Warnings for the independent press

first_img April 28, 2021 Find out more NSO Group hasn’t kept its promises on human rights, RSF and other NGOs say RSF_en Organisation Help by sharing this information Hunger strike is last resort for some imprisoned Moroccan journalists News Morocco / Western SaharaMiddle East – North Africa Morocco / Western SaharaMiddle East – North Africa June 8, 2021 Find out more News Ali Lmrabet, publisher of the weekly magazines Demain and Douman and Reporters Without Borders correspondent in Morocco, will face a Rabat court on 7 May charged with “insulting the person of the king.” On 3 May, his printers told him they would not longer print his magazines.These and other cases are described in a survey called “Warnings for the Independent Press,” resulting from a fact-finding visit by Reporters Without Borders to Morocco from 22 to 27 April to look into the state of press freedom there.The Moroccan press blossomed during the last years of the reign of thelate King Hassan II and several independent newspapers eventually broketaboos and exposing various scandals. But the new outspokenness displeasedthe country’s rulers.The regime uses a range of devices to calm down the new generation of journalists. The Lmrabet case illustrates well what they are confronted with – lack of independent courts, difficulty of raising sensitive topics such as the person of the king, growing interference by state security agents, advertising boycotts and pressure from advertisers and printers.The Reporters Without Borders survey condemns the regular intervention by the government intelligence service, the DST. The press can these days write about and even criticise DST chief Hamidou Laânigri, but some aspects of the secret services are still sensitive. Journalists spoke of being followed, having their phones tapped and being threatened.center_img to go further News RSF joins Middle East and North Africa coalition to combat digital surveillance Receive email alerts The foreign media is under surveillance too since the authorities have always been very touchy about the country’s image abroad. The communications ministry always complains when they cover an event in a way it does not like. Foreign journalists are sometimes followed and harassed and publications censored when they report on sensitive subjects.The Reporters Without Borders survey condemns clauses of the new press law that retain prison sentences for some press offences. Article 41 provides for between three to five years in jail for “any attack on Islam, the monarchy or territorial integrity.” The report also expressed concern about the recent unofficial ban on the pan-Arab TV station Al-Jazeera and the censorship since 2001 of the Islamist weekly Rissalat al-Foutouwa.The report calls for the press law to be amended to remove imprisonment for offences and for a clearer definition of the term “any attack on Islam, the monarchy or territorial integrity,” which it says can be interpreted very broadly. It also calls for state subsidies and advertising to be allotted to newspapers in an open manner.The report As magazine publisher Ali Lmrabet appears before a Rabat court accused of “insulting the person of the king,” Reporters Without Borders publishes a survey of press freedom in Morocco and expresses concern about pressure on the independent media. News Follow the news on Morocco / Western Sahara May 6, 2003 – Updated on January 20, 2016 Warnings for the independent press April 15, 2021 Find out morelast_img read more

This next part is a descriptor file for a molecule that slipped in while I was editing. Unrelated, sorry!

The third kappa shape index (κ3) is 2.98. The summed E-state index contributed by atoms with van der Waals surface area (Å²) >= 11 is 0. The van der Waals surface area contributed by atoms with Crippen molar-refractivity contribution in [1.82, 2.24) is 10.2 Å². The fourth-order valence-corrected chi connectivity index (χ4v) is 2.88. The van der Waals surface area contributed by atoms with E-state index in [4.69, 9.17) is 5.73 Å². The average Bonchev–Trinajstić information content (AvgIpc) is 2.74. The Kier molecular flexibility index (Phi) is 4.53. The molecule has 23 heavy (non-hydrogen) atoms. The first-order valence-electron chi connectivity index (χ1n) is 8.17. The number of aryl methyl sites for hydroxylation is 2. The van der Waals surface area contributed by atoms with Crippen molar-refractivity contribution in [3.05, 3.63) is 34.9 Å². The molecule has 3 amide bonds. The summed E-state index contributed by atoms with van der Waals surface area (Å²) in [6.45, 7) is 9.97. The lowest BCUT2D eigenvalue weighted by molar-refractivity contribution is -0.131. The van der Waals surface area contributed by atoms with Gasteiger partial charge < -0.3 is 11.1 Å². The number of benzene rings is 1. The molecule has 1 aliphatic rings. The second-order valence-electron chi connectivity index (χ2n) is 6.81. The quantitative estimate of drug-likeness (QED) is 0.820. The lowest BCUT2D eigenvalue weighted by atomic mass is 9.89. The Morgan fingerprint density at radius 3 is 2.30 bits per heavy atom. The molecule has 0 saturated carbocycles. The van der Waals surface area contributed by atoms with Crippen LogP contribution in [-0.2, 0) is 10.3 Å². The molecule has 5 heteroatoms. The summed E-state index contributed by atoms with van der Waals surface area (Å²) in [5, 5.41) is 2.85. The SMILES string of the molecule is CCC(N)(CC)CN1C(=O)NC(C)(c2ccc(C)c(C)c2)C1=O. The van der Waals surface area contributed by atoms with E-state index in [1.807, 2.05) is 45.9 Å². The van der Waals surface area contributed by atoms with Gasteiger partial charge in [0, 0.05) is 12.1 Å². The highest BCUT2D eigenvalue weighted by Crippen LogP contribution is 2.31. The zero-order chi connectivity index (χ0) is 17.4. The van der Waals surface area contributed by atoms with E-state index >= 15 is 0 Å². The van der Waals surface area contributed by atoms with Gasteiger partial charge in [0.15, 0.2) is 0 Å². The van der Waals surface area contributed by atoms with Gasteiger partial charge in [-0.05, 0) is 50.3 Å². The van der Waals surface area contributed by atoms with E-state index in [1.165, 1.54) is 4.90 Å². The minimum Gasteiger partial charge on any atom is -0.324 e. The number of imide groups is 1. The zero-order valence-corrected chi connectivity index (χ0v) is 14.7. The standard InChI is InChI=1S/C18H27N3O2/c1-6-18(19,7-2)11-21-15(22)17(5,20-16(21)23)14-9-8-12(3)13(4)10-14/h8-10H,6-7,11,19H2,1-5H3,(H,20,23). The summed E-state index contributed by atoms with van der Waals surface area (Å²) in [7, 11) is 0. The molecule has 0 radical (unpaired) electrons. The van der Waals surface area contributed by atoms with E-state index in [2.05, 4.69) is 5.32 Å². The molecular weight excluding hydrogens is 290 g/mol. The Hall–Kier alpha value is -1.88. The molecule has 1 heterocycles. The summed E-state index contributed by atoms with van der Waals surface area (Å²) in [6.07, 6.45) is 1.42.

Carlini overcomes obstacles en route to successful career

first_imgMaria Carlini has gone through a lot in her time in Madison.”[Carlini] came in as a Canadian having to learn everything here in the States,” Wisconsin volleyball head coach Pete Waite said. “Everything was new [to her], and she was always excited about every place we went.”Besides adjusting to a new life in America, Carlini also had to get used to playing a new position on the court. Throughout her volleyball career, she had always played middle blocker and even saw some playing time on the net her freshman year.But the position was about to get crowded with Amy Bladow and Sheila Shaw already playing as middle blockers, and Taylor Reineke, another middle blocker, ready to come in and contribute right away.A move to outside hitter was needed.”If I wanted to get any court time, it meant for me to play at a different position,” Carlini said. “The team needed me on the outside. It was really hard because I had always played middle. You think that a hitter [is] a hitter, but it was a huge transition. I am so happy that I’m an outside hitter. I think it was the best decision.””She made that [transition] very easily,” Waite said. “As a middle blocker in high school, we just knew she had a better future as an outside hitter. She made that transition, including the ball handling in the back row which not many people can do.”After starting and playing in every game for the Badgers last year, Carlini was forced to sit out for three games this year, including a match against Penn State, with a foot injury. “[It was] by far the hardest thing,” Carlini said. “You always want to be out there your senior year. You never want to come off. It was really difficult, but you have to do what’s best for the team. If I wasn’t ready to go, if I wasn’t 100 percent, then I would be hurting the team.”However, Carlini has been able to come back strong and help the team get right back in the Big Ten race.Although she has been a part of a lot of great matches in her career, including an upset of undefeated Hawaii in the NCAA tournament in 2004, Carlini said the sweep of Penn State on Halloween weekend this year has been the most memorable match of her career.”The game against Penn State had to be one of the best matches I’ve ever experienced,” she said. “The crowd was phenomenal, just having their support. Especially since we got swept in three when we were at their place. To sweep them here was kind of unbelievable. That whole weekend was great.”Now as a senior looking back, Carlini credits former All-American Jill Odenthal for helping her adjust to the difference in the collegiate game.”Odenthal did a lot. Especially my freshman year, telling me everything is such a different experience,” Carlini said. “She just told me to take it one day at a time and remember everything. All the small things that we do every weekend, all the experiences are something that will be remembered forever.”As the team’s floor captain, Carlini has tried to pass on the same advice she got from Odenthal to the younger players on the team this year.”[I] tell them that if you make a mistake, one mistake in practice is not the end of the world,” she said. “When you come in as a freshman you think ‘Oh gosh, I can’t make any mistakes.’ Freshman year is the year that you learn the most. It’s when you get adjusted to the college game.”And Waite thinks she has done a good job being a role model to the younger players.”She’s been a good influence on [the younger players],” Waite said. “She is always looking out for them, both in the gym and in the classroom. She’s been kind of a mother figure sometimes. That is something we look for — that upperclassmen show them what it’s like to play for the Wisconsin volleyball team and be a Badger.”With only three regular season matches and the NCAA tournament left in her collegiate career, Carlini said she will miss the team the most.”Obviously they are going to be my friends for life,” Carlini said of her teammates. “Playing in front of the Field House has been an amazing experience. I couldn’t have asked for a better school to come to.”And Carlini has never worried about individual accomplishments.Instead, she has always had a team-first mentality.”With volleyball, it is such a team sport that one accomplishment for me doesn’t really mean anything,” Carlini said. “It’s just how well this team does. I think that just being on this team and actually just going to school here has been one of the biggest accomplishments for me.”Now Carlini looks to finish her career as a Badger by accomplishing the team’s No. 1 goal: reaching the Final Four.”I think our team has so much potential, more so than we’ve had in previous years,” Carlini said. “For us to make it to the Final Four, it’s such a realistic goal. We’re all working so hard for it that it’s definitely possible.”last_img read more